His guard, a little impatient at their stay, set sail with him for Troas, a noted city of the lesser Phrygia, not far from the ruins of old Troy; where, at his arrival, he was | much refreshed with the news he received of the persecution ceasing in the church of Antioch. Hither atlso several churches sent their messengers to pay their respects to him, and hence too he dispatched two epistles, one to the church of Philadelphia, and the other to that of Smyrna; and together with this last, as Eusebitfs relates, he wrote privately to Polycarp, recommending to him the care and inspection of the church of Antioch. All this while his keepers used him very cruelly and barbarously. He complains of it himself: “From Syria even to Rome,” says he, “both by sea and land, I fight with beasts; night and day I am chained to 1 the leopards, which is my military guard, who, the kinder I am to them, are the more cruel and fierce to me.” And yet it is evident, that they suffered him to be visited by Christians, and to give them instructions; and write epistles in several cities through which he passed. But his own account of the matter explains this apparent difficulty; the words implying, that these ruffians made money of him this way, being handsomely rewarded for this permission by the Christians who resorted to him, although their savage tempers induced them to use him the worse for it. From Trcras they sailed to Neapolis, a maritime town in Macedonia, thence to Philippi, a Roman colony, where they were entertained with all imaginable kindness and courtesy, and conducted forwards on their journey, passing on foot through Macedonia and Epirus, till they came to Epidaurum, a city of Dalmatia, where again taking shipping, they sailed through the Adriatic, and arrived at Rhegium, a port town in Italy; directing their course thence through the Tyrrhenian sea to Pu’teoli, whence Ignatius desired to proceed by land, ambitious to trace the same way by which St. Paul went to Rome; buC this wish was not complied with. In about twenty-four hours, however, a brisk wind conveyed them to Ostia at the mouth of the Tiber, about sixteen miles from Rome.

The Christians at Rome, d’aiiy expecting his arrival, had come out to meet and entertain him, and accordingly received him with an equal mixture of joy and sorrow: but when some of them intimated, that possibly the populace might be dissuaded from desiring his death, he expressed a pious indignation, in treating them to Cast no obstacles in his way, nor do any thing that might hinder him, now he was hastening to his crown. The interval before his | martyrdom was spent in prayers for the peace and prosperity of the church. That his punishment might be the more pompous and public, one of their solemn festivals, the Saturnalia, was chosen for his execution; when it was their custom to entertain the people with the conflicts of gladiators, and the hunting and fighting with wild beasts. Accordingly, Dec. 20, in the year 107, or as some think in 116, he was brought out into the amphitheatre; and the lions, being let loose upon lum, quickly dispatched their meal, leaving nothing but a few of the hardest of his bones. These remains were gathered up by two deacons who had been the companions of his journey, transported to Antioch, and interred in the cemetery, without the gate, but afterwards, by command of the emperor Theodosius, were removed to the Tycheon, a temple within the city, now consecrated to the memory of Ignatius. Thus far all historians concur; but the pretended translation of these relics to Rome, and other places, must be classed among the fables of the early Romanists.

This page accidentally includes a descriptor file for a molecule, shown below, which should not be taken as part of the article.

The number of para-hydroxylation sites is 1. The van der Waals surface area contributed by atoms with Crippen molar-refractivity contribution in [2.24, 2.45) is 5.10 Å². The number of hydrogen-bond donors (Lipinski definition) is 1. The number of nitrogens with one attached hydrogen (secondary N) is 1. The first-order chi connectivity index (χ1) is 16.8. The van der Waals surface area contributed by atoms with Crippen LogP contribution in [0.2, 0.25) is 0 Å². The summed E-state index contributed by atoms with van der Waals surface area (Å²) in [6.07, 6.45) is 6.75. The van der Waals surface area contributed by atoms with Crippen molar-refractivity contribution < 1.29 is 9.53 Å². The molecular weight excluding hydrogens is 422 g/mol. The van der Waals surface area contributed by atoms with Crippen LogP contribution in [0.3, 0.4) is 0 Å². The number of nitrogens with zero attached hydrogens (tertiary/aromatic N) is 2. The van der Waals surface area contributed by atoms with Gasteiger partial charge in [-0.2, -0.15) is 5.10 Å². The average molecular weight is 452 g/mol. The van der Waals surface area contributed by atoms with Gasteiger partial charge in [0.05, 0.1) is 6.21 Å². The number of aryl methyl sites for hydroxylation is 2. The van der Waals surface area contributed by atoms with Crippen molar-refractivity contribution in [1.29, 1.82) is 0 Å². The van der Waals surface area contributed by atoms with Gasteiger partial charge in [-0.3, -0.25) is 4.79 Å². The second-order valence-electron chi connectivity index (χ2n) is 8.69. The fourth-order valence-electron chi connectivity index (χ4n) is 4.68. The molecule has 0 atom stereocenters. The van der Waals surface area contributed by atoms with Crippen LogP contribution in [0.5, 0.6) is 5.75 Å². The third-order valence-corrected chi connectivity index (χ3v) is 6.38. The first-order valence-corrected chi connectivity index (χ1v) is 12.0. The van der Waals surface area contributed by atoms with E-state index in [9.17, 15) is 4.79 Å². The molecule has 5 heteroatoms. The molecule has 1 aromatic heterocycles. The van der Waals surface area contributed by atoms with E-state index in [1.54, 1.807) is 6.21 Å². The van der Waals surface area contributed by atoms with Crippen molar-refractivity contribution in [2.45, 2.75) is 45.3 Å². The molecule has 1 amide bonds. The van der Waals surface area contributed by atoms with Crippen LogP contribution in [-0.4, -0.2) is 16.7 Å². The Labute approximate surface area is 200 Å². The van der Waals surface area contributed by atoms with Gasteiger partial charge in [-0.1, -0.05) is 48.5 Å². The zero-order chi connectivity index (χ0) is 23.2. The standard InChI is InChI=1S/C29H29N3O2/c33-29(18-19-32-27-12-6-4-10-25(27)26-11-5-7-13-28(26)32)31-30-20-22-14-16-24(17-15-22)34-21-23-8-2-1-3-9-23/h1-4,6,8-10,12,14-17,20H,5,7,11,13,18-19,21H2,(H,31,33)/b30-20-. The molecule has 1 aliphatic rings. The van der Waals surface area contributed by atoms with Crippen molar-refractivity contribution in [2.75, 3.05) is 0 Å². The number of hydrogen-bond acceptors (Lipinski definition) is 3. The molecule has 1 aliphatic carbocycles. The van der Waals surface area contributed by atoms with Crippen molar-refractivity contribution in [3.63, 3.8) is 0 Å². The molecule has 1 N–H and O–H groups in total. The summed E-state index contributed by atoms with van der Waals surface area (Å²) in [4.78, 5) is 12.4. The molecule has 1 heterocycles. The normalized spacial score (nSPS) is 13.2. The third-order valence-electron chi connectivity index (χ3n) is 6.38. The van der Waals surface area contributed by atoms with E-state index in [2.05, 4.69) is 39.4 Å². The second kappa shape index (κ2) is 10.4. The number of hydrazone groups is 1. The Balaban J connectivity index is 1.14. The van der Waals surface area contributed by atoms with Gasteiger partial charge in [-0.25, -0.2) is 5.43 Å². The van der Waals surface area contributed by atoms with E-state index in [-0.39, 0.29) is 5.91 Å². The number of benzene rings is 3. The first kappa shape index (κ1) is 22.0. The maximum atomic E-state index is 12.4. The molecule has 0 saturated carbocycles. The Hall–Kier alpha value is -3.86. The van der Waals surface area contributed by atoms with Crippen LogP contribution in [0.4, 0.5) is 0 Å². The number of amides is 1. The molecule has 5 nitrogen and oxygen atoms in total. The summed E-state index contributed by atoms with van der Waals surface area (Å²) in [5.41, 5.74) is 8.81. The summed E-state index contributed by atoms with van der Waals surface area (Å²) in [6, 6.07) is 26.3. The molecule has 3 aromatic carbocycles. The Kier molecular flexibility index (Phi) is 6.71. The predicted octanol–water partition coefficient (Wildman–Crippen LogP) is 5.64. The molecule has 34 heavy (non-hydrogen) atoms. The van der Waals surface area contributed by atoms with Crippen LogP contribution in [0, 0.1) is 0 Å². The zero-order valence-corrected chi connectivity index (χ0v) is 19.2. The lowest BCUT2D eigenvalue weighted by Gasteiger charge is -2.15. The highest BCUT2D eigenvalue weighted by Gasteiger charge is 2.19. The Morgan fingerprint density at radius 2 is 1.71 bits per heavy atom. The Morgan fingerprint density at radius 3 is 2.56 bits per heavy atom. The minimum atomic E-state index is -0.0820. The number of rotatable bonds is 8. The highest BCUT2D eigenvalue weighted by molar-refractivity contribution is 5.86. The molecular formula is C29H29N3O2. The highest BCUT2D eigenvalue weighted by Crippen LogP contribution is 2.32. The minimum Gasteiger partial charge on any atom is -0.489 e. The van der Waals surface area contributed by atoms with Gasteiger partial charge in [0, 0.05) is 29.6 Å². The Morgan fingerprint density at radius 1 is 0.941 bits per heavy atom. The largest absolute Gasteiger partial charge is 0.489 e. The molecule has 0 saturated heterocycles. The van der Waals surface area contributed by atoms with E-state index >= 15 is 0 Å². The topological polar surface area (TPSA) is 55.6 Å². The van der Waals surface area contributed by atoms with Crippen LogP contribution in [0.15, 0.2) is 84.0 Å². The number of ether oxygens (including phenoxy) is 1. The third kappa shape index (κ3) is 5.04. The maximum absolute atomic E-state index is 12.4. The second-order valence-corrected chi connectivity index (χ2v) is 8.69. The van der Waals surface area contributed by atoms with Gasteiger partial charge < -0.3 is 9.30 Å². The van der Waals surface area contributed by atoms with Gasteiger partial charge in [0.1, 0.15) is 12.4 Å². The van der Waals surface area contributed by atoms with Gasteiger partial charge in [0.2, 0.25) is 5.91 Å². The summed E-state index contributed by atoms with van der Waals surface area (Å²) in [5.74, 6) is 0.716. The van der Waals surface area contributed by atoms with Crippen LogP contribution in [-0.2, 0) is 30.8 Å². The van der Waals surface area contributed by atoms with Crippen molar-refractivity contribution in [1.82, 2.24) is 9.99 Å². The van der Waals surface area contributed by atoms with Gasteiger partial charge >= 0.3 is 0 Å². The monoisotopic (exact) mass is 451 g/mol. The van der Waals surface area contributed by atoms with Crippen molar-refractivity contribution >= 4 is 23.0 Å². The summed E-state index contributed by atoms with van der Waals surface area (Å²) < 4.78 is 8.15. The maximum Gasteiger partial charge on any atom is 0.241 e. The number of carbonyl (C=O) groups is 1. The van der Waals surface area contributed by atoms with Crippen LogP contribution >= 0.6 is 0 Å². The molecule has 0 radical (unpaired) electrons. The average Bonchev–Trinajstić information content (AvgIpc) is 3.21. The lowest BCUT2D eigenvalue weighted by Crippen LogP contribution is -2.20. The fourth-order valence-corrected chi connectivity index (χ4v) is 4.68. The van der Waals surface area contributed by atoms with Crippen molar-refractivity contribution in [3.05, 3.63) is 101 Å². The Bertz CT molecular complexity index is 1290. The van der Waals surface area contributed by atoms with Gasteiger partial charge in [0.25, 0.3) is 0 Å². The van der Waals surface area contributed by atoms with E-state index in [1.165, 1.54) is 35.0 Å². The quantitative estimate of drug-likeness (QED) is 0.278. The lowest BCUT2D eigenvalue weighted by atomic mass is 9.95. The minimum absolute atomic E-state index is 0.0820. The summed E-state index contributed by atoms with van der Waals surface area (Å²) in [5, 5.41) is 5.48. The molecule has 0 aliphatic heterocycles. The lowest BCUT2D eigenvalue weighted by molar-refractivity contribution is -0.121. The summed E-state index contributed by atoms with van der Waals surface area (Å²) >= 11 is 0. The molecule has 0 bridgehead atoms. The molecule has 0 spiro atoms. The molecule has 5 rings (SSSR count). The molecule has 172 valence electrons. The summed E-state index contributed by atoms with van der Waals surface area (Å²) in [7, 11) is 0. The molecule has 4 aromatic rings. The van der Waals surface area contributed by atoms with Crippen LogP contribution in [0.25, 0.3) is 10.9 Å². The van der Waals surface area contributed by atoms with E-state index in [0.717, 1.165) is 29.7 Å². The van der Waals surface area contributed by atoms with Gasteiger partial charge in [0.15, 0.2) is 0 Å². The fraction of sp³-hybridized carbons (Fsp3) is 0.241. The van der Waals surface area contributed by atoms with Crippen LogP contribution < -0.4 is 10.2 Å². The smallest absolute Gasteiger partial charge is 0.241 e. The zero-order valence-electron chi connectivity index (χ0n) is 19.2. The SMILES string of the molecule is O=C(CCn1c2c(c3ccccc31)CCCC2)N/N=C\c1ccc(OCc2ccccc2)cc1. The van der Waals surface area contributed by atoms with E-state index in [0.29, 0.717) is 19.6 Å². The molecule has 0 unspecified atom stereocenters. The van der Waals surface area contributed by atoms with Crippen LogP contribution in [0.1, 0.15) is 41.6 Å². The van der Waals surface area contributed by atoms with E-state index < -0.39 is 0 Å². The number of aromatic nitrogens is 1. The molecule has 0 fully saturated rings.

His epistles are very interesting remains of ecclesiastical antiquity on many accounts. He stands at the head of those Antenicene fathers, who have occasionally delivered their opinions in defence of the true divinity of Christ, whom he calls the Son of God, and his eternal word. He is also reckoned the great champion of the episcopal order, as distinct and superior to that of priest and deacon. He is constantly produced as an instance of the continuation of supernatural gifts, after the time of the apostles, particularly that of divine revelation, but the miracles imputed to him are of very doubtful authority. The most important use of his writings respects the authenticity of the Holy Scriptures, to which he frequently alludes, in the very expressions which are extant.

There are also some spurious writings attributed to Ignatius, which are accurately examined by Dupin and others. Of the genuine seven epistles, the best editions are, that of Amsterdam, 1697, fol. with remarks by archbishop Usher and Pearson; and that by M. Cotelier, in his “Patres Apostolici,Greek and Latin. These seven epistles are addressed to the Smyrneans, St. Polycarp, the Ephesians, Magnesiaus, Philadelphians, Trallians, and Romans. They are also excellently translated, and make part of archbishop "Genuine Epistles of the Apostolical Fathers,' v | 1737, 8vi, fourth edit, where there is a valuable introductory chapter on the history and writings of Ignatius. 1


Life by —Cave. Jortin’s Remarks on Ecclesiastical History. Milnr’s Church History, Dr. Horsley’s Letters to Priestley. —Lardner’s Works.